Radiosurgery is a medical procedure that allows non-invasive treatment of benign and malignant tumors and other brain pathologies, such as trigeminal neuralgia and some cases of epilepsy. The initial application of radiosurgery was in treatment of lesions in the brain, a technique also known as stereotactic radiosurgery (SRS). The compound word stereotactic is made up from Greek words: στερεος, which means solid, and τακτική (hinted τηχνη) which means "ability in disposition," meaning "tactic" as used in military language. In fact radiosurgery is stereotactic only if the distribution of radiation beams is in three dimensions and not in two as in traditional radiotherapy. In addition to cancer, it has also been shown to be beneficial for the treatment of some non-cancerous conditions, including functional disorders such as arteriovenous malformations (AVMs) and trigeminal neuralgia.
Radiosurgery operates by directing highly focused beams of ionizing radiation with high precision. It is a relatively recent technique (starting in 1951 with Gammaknife by Leksell in Stockholm)) which is used to destroy, by means of a precise dosage of radiation, intracranial and extracranial tumors and other lesions that could be otherwise inaccessible or inadequate for open surgery. There are many nervous diseases for which conventional surgical treatment is difficult or inadvisable due to deleterious consequences for the patient, such as damage to nearby arteries, nerves, and other vital structures. The unit of Leksell was a kind of big helmet usable only for the cranium that was firmly fixed to the helmet. In 1982 the use of a linear accelerator of high precision combined with a Leksell's device fastened to the couch sustaining the patient and the precise capability of the couch to rotate around a vertical axis made possible to obtain three-dimensional treatments similar to those obtained with Gammaknife.
Recent innovations in radiosurgery (Cyberknife 1994) include platforms that sense the position of the patient and adjust the radiation to patient position, to avoid the effects of the movements of patient and the breathing motion, in order to keep the necessary precision to also irradiate a very small target. In such manner the method can be applied also to extracranial lesions, extending enormously the treatment possibilities.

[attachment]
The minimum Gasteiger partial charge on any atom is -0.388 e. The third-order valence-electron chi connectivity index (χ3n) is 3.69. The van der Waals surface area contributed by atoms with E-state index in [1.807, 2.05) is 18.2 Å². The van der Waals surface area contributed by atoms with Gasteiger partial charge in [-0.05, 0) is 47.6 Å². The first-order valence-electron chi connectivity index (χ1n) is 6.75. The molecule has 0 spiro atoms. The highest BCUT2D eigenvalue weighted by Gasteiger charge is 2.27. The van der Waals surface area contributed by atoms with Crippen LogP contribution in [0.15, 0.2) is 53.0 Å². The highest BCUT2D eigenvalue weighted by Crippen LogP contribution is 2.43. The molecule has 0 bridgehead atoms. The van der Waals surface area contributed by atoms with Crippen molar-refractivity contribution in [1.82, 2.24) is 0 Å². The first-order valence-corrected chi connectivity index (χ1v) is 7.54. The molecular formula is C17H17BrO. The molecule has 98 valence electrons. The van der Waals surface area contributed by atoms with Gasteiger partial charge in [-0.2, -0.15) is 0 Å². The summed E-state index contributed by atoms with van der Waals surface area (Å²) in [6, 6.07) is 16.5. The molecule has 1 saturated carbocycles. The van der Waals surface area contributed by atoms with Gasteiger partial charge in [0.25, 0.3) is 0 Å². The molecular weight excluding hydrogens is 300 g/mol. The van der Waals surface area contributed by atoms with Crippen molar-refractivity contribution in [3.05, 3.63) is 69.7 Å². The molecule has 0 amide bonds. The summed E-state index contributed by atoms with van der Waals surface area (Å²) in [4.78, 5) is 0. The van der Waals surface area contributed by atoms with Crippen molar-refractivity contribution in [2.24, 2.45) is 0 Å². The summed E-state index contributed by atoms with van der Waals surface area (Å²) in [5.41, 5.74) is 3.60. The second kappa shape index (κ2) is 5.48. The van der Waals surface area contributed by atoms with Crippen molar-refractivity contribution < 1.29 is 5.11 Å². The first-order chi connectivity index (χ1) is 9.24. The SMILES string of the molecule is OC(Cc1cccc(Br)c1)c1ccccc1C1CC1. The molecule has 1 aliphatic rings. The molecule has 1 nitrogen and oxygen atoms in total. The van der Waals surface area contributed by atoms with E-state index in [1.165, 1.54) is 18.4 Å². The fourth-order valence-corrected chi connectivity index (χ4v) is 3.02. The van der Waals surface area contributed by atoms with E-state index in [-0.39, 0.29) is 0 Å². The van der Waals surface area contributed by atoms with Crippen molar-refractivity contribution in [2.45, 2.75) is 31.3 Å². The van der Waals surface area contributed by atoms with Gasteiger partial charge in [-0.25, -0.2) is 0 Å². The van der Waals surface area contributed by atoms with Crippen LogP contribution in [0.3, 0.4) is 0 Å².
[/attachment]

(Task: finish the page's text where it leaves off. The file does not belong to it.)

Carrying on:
An x-ray image intensifier (XRII), is an imaging component which converts x-rays into a visible image.
The term image intensifier refers to a specific component of an x-ray imaging system, which allows low intensity x-rays to be converted to a visible light output. The device contains a low absorbency/scatter input window, typically aluminum, input fluorescent screen, photocathode, electron optics, output fluorescent screen and output window. These parts are all mounted in a high vacuum environment within glass or more recently, metal/ceramic. It allows the viewer to more easily see the structure of the object being imaged than past fluorescent screens. The X-ray II requires lower dose rates due to more efficient conversion of x-ray quanta to visible light. This device was originally introduced in 1948.
Viewing of the output was via mirrors and optical systems until the adaption of television systems in the 1960s. Additionally, the output was able to be captured on systems with a 100mm cut film camera using pulsed outputs from an x-ray tube similar to a normal radiographic exposure; the difference being the II rather than a film screen cassette provided the image for the film to record.
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